Requirements development is hard. Major requirements problems remain, especially on larger projects, even when basic requirements development and management practices are effectively used. Part of the problem is that requirements development is less about technical activities like specifying and analyzing and more about messy human activities like teaming, discovering, communicating, and negotiating. Human factors get in the way of efficiency. High precision is unnatural to many people. Ambiguous communication is the rule, not the exception.
This workshop surveys more than 50 safety tactics that you can use in any combination to develop a requirements risk management strategy tailored to the dangers in your situation. By practicing some of the safety tactics and experiencing their impact firsthand you will learn about tactics for avoiding failures, mitigating the impact of defects, minimizing communication problems, and monitoring status as well as tactics for staffing, planning, and preparing for requirements risk management.
This workshop will be valuable to all those concerned with controlling systems development risk.
Section I. Why is Requirements Development So Hard?
Of all project activities, requirements development has changed the least in approach and results. Its importance is recognized, so why aren't we doing better? This section describes the nature of the challenge.
Section II. Types of Requirements Risk
There are many things that impact the quality of requirements and many things that requirements can affect. We factor requirements risk into seven groups and describe the contents of each.
EXERCISE: Participants identify their requirements risks. Then, teams share their risks with the entire group.
Section III. Requirements Risk Management
After admitting the danger, a project team must control its requirements risk. This section describes the challenges of a risk management process.
Section IV. Safety Tactics 1: Avoiding Requirements-based Failures
Projects become famous failures by promising a lot, consuming resources, and delivering little or nothing. Tactics in this section focus on avoiding this type of fame.
EXERCISE: The entire group identifies challenges of incremental commitment why might it be hard?
Section V. Safety Tactics 2: Mitigating Impact of Requirements-based Problems
Requirements will conflict and be defective, despite your best efforts. This section describes tactics that reduce the impact of these problems.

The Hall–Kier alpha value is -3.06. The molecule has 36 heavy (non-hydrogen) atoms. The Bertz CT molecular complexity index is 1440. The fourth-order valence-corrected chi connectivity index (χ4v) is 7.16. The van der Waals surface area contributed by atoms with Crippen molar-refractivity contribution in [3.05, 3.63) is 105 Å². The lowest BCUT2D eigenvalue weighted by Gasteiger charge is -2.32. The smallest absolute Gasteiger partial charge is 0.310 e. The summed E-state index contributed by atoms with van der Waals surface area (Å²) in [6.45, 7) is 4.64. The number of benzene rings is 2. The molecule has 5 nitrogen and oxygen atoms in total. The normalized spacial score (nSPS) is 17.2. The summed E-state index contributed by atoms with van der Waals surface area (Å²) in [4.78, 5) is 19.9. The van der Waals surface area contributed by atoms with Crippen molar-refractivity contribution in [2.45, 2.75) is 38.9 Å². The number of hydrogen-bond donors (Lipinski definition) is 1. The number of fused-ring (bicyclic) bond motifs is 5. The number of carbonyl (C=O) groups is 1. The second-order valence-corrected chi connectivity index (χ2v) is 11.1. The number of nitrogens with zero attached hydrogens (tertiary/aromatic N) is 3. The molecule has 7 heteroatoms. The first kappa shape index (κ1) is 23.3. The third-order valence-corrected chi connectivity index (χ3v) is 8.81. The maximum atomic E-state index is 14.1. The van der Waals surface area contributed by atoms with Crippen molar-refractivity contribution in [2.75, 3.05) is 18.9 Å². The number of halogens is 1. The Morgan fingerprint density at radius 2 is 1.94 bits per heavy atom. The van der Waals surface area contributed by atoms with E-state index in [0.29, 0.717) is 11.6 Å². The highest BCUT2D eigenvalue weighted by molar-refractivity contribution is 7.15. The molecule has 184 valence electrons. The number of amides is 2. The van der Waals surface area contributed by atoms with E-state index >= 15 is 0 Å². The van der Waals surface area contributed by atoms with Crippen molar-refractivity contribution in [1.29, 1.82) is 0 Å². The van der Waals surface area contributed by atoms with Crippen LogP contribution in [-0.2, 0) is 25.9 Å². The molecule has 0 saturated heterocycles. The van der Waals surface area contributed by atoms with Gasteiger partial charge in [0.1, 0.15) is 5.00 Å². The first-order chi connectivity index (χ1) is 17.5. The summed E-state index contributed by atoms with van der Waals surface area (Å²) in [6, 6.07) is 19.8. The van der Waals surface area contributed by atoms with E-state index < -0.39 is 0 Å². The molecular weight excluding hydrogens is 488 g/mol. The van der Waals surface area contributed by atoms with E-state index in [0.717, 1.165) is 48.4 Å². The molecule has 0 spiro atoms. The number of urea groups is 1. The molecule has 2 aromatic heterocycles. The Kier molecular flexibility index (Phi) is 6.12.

Section VI. Safety Tactics 3a: Minimizing Communication Problems
Clear project communication is one of the core challenges of system development. Natural language is a major problem, because it is so natural. This section describes alternatives and supplements to text blocks.
EXERCISE: Teams create rich definitions including a derived value, quality profile, and action contract. Team definitions are shared with the entire group.
EXERCISE: Teams replace a "magic number" with a derived value.
EXERCISE: Teams create a state transition table and then share with the entire group.
Section VII. Safety Tactics 3b: Minimizing Other Problems
Beyond communication, there are other problems that can be reduced with specific minimization tactics. This section describes these added tactics.
Section VIII. Safety Tactics 4: Monitoring Requirements Status
Requirements and their related information (e.g. defects) must be monitored to detect expected and unexpected risk. This section describes tactics that provide this monitoring.
EXERCISE: The entire group interprets requirements change measures.
Section IX. Safety Tactics 5: Staffing for Requirements Development
People, their involvement, knowledge, and behavior make all the difference. This section focuses on getting the right people, with the right perspective and skills to do the job right.
Section X. Safety Tactics 6: Planning for Requirements Risk Management
To get risk management off to a solid start, you need to understand what information people need and what bad things might happen as you try to get it. This section deals with creating effective strategies for requirements development and risk management.
EXERCISE: Teams brainstorm risks and tactics for a case study and then share results with the entire group.
Section XI. Safety Tactics 7: Preparing for Requirements Risk Management
Some tactics (e.g. acquiring tools) involve the creation, outside a production project, of a foundation that enables other safety tactics (e.g. identify imprecise information) to be more effective during development. This section describes these foundational tactics.
Section XII. Safety Tactics 8: Compensating for Requirements-based Problems
Because misunderstanding will occur and mistakes will be made, some design, implementation, and test work will need to be redone. Sometimes your worst fears will not be realized and your strategy will need adjusting.
EXERCISE: Teams walk through the tactics usage process
A minimum of one year of requirements development experience is recommended.